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Smart TVs taking over home entertainment

By Ma Si | China Daily | Updated: 2020-09-16 09:36
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An employee introduces Huawei smart TVs to consumers at a company store in Beijing. [Photo/A QING FOR CHINA DAILY]

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Chinese tech companies are scrambling to develop operating systems for smart TVs and beyond as they work hard to build their own core capabilities in the internet of things era.

The moves come as advances in artificial intelligence technologies and smart home IoT device ecosystems are expected to connect smart TVs with other home appliances and hardware to offer a more intelligent life and work environment for consumers.

Huawei Technologies Co, for instance, is stepping up its push to apply its in-house operating system Harmony into more devices after it was initially used in its smart TV-Honor Vision.

Honor Vision, unveiled a year ago, has the potential to become a center for multi-device interaction and supports the playing of high-definition mobile games on smart TVs with low latency due to the ability of the Harmony operating system to reduce the response latency of apps by 25.7 percent, Huawei said.

Honor Vision marks the first step by Huawei to officially march into the TV sector. "We hope to leverage our years of innovation in smartphones to reshape the role of TV in our lives," said Zhao Ming, president of Honor. HarmonyOS has also been used in more of Huawei's smart TV products.

But HarmonyOS is more than just an operating system for TVs. Yu Chengdong, CEO of Huawei's consumer business group, said HarmonyOS is a next-generation operating system designed for the internet of things era. It is intended to deliver a smooth experience across different devices and Huawei plans to begin using it in smart TVs, automobiles, wearables and other hardware from 2019 to 2022.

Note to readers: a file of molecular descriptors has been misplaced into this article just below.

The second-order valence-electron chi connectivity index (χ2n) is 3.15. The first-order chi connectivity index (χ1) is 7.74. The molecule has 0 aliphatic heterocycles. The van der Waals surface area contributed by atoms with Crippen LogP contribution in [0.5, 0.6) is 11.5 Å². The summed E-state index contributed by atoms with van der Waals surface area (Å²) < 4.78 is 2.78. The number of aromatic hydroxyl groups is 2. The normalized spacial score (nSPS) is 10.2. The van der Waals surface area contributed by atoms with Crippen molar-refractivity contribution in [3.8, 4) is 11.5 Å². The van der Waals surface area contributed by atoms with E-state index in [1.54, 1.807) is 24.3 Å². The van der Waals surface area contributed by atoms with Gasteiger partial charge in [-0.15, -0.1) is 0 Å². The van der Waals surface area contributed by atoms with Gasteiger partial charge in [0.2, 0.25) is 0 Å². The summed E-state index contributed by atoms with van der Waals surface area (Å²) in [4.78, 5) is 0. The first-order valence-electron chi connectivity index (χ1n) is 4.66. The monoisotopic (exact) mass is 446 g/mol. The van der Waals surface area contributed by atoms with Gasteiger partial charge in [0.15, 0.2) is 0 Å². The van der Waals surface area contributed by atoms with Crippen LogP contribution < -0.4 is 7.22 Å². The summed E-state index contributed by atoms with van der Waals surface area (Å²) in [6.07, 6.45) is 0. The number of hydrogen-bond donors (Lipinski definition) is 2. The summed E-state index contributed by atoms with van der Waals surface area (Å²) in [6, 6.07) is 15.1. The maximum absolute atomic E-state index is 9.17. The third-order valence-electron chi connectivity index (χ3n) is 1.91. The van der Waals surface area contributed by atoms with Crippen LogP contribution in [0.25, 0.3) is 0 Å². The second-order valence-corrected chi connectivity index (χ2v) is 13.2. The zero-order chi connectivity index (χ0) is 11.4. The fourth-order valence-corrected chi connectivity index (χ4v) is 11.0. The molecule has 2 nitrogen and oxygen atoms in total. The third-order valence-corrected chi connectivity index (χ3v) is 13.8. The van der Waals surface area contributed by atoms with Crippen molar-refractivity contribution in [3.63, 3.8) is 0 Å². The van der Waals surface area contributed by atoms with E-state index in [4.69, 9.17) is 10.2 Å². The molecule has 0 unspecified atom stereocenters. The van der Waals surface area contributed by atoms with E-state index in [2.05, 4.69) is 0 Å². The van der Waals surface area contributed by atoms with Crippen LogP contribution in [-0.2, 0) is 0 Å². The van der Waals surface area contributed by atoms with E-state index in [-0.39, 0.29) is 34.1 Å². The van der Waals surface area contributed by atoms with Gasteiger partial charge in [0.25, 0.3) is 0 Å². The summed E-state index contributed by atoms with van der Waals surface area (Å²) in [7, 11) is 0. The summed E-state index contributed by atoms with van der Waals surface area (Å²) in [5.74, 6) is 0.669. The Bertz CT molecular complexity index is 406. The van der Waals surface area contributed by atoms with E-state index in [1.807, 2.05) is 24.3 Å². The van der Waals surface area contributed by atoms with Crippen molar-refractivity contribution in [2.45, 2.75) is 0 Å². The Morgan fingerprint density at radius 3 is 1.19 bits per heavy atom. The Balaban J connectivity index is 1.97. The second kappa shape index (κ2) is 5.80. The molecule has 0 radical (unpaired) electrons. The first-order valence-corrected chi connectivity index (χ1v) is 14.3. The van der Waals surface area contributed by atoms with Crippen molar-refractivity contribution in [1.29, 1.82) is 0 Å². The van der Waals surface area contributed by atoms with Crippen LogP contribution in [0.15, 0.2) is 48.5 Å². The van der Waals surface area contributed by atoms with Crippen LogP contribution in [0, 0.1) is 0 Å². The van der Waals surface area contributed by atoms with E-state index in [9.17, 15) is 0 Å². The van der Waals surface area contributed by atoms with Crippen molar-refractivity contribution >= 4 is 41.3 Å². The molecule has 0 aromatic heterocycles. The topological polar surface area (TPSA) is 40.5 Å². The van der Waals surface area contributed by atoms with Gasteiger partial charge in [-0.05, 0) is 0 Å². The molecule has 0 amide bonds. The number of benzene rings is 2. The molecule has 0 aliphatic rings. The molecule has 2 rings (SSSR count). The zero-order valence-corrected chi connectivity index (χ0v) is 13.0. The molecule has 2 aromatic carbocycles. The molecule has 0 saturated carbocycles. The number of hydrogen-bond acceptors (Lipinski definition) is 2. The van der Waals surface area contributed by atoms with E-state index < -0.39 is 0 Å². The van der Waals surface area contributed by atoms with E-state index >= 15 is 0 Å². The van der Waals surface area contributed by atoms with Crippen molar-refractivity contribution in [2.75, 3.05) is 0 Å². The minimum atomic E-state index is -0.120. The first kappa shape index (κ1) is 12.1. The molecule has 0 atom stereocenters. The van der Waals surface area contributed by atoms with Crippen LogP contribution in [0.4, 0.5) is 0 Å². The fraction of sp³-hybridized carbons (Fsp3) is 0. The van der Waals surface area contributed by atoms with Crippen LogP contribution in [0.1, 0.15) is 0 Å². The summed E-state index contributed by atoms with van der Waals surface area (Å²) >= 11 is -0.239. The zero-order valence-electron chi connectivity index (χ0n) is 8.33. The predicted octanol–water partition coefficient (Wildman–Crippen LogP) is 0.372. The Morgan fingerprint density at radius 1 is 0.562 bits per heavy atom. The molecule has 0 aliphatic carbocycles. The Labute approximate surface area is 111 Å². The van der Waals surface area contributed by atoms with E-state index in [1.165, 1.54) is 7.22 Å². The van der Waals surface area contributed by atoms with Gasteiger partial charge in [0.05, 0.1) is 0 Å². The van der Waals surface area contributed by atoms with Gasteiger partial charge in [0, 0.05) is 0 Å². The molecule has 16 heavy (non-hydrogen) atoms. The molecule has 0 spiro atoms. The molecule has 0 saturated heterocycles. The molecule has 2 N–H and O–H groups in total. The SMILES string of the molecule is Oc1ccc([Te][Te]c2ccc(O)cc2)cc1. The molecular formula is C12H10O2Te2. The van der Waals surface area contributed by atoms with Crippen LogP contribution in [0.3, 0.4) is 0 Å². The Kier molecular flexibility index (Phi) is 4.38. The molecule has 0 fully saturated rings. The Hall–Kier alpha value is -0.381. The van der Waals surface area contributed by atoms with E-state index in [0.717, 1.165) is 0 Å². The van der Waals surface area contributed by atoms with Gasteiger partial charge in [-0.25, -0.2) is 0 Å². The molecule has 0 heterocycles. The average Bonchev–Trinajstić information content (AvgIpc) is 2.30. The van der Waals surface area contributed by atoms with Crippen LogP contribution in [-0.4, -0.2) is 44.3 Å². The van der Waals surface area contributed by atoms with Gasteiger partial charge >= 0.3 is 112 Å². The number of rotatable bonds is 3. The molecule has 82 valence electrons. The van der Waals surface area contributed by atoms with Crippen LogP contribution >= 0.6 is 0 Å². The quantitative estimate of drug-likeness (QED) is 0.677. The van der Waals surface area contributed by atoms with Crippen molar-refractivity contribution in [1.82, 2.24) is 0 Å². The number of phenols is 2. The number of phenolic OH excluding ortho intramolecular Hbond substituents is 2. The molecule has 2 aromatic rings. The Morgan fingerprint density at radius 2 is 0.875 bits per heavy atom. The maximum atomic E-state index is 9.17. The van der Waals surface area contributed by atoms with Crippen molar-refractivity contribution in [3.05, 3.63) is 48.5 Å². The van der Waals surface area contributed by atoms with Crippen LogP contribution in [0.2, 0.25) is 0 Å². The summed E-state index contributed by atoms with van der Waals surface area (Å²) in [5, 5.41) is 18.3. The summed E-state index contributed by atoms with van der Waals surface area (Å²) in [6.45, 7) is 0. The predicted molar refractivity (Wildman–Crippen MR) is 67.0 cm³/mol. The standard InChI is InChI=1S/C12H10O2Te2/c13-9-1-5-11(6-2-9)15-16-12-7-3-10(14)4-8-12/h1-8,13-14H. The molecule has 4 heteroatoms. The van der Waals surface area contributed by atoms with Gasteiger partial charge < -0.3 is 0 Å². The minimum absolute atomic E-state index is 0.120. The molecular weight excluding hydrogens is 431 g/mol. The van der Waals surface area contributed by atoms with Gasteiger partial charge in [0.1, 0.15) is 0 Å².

"You can develop your apps once, then flexibly deploy them across a range of different devices," Yu said.

The moves all came as the concept of the internet of things is finally starting to be materialized, with more devices now connected to the network and becoming intelligent in "communicating" with each other.

In China, smart TVs can play an important role in connecting devices, experts said, as the country's home appliance manufacturers press ahead with smart TV products offering interactive scenarios, enhancing their interaction with mobile phones and connecting with various smart home devices in order to further attract customers.

Sophie Pan, research manager for client systems at International Data Corp's China branch, said that with the help of AI technology and home IoT device ecosystems, the voice interaction and connectivity afforded by smart TVs can allow it to be better integrated into a consumer's work, life and play scenarios at home.

"With a high penetration rate of smart TVs shipment in China, IDC sees an opportunity for smart TVs to get to the next stage of smart TV development and increase its market share," Pan said.

IDC forecast that 44.8 million units of smart TVs will be sold in China in 2020, marking a 4.4 percent decrease from a year ago, partly due to the negative effects of the COVID-19 outbreak.

But the improvement in connection and interaction intelligence in newer smart TV models will increase their appeal to consumers.

IDC said the evolution of smart TVs in China has yet to take off, as most manufacturers continue to focus on video entertainment capabilities instead of expanding diversified scenarios. In fact, only 29 percent of smart TVs on the market could connect with other home devices as of 2019-and 45 percent of smart TVs can support voice assistants.

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